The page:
Last week, Press editors asked Liza Cartmell what changes - of the things that are beyond her control as president of the Atlantic City Alliance - she would like to see in Atlantic City to make it more attractive to prospective visitors.

We've taken some shots at the alliance's priorities at times - fair shots, we believe. But as head of the alliance, which receives $30 million a year from the casino industry to market Atlantic City, Cartmell is in a unique position to see the things that are holding back the city.

The first thing she mentioned: Relocating the social-service organizations in the Tourism District, by which she meant the John Brooks Recovery Center and Sister Jean's Kitchen.

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That problem, of course, is both well-known and, so far, proving difficult to fix. But it's worth noting that Cartmell thinks it should be job No. 1. Both the Brooks Center and Sister Jean's perform noble and needed purposes - rehabilitating drug addicts and feeding the poor. But they are incongruous and counterproductive in a tourist destination. Somehow, somewhere, there must be a way to overcome the NIMBY problem and move these valuable facilities elsewhere.

The two other problems Cartmell mentioned are less obvious and are rarely, if ever, mentioned.

Why, she asked, aren't Atlantic City police officers and firefighters required to live in the city? Other cities do this. It helps create the stable, middle class that any city needs to survive.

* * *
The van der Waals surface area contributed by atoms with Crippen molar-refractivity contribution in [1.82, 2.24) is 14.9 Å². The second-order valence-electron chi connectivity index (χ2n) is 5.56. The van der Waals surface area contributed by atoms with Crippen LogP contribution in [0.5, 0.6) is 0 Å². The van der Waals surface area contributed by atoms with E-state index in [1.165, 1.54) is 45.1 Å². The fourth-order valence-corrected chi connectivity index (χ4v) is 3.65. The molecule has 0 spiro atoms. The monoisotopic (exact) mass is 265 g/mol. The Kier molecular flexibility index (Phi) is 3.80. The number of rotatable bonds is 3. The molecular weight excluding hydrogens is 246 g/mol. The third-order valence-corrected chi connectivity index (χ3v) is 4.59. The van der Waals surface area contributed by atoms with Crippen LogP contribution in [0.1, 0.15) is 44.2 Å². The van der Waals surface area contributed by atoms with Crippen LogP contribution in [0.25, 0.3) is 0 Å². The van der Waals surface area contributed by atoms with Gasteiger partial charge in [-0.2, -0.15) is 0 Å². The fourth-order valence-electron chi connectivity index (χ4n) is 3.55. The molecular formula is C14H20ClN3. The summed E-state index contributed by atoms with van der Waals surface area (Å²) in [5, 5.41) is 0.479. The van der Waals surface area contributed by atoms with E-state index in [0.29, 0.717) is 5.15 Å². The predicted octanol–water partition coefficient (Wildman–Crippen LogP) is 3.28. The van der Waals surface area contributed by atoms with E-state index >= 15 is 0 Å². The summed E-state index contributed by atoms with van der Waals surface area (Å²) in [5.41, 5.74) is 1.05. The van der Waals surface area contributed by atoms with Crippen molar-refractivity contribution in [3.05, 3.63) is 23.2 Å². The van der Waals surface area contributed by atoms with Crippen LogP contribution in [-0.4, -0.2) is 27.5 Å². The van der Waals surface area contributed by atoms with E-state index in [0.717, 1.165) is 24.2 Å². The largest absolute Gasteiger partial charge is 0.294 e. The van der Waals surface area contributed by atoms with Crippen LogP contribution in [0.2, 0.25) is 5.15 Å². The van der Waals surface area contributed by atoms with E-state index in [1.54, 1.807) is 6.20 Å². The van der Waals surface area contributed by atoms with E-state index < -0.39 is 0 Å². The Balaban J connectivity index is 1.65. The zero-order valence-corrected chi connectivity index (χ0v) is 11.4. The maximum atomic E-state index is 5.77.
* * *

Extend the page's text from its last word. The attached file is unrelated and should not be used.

State law currently prohibits municipalities from requiring that police officers and firefighters live within their borders - a testament to the power of the public-safety lobby. But what purpose does such a law serve?

Why not give cities the freedom to decide if such a residency rule would be helpful? Police and fire applicants would then be free to decide if they wanted to work in a town that required them to live there. (Current officers and firefighters, of course, would be grandfathered and not required to move.)

We can't see the harm - and it could be a major plus for Atlantic City. (The Casino Reinvestment Development Authority once had a program that offered low-interest mortgages to police officers to encourage them to live in the city, but that program ended several years ago.)

Finally, Cartmell wondered why there is no weekly rental market in Atlantic City. Such rentals are the backbone of shore economies up and down the coast. But they are virtually non-existent in Atlantic City.

We realize everyone would not think weekly rentals are such a good idea; year-round residents tend to object. But surely, more could be done to encourage the development of that missing segment in the Atlantic City market.

So there you have it. Three good points - one obvious, two less so - that the woman in charge of selling Atlantic City says would make the resort more attractive.

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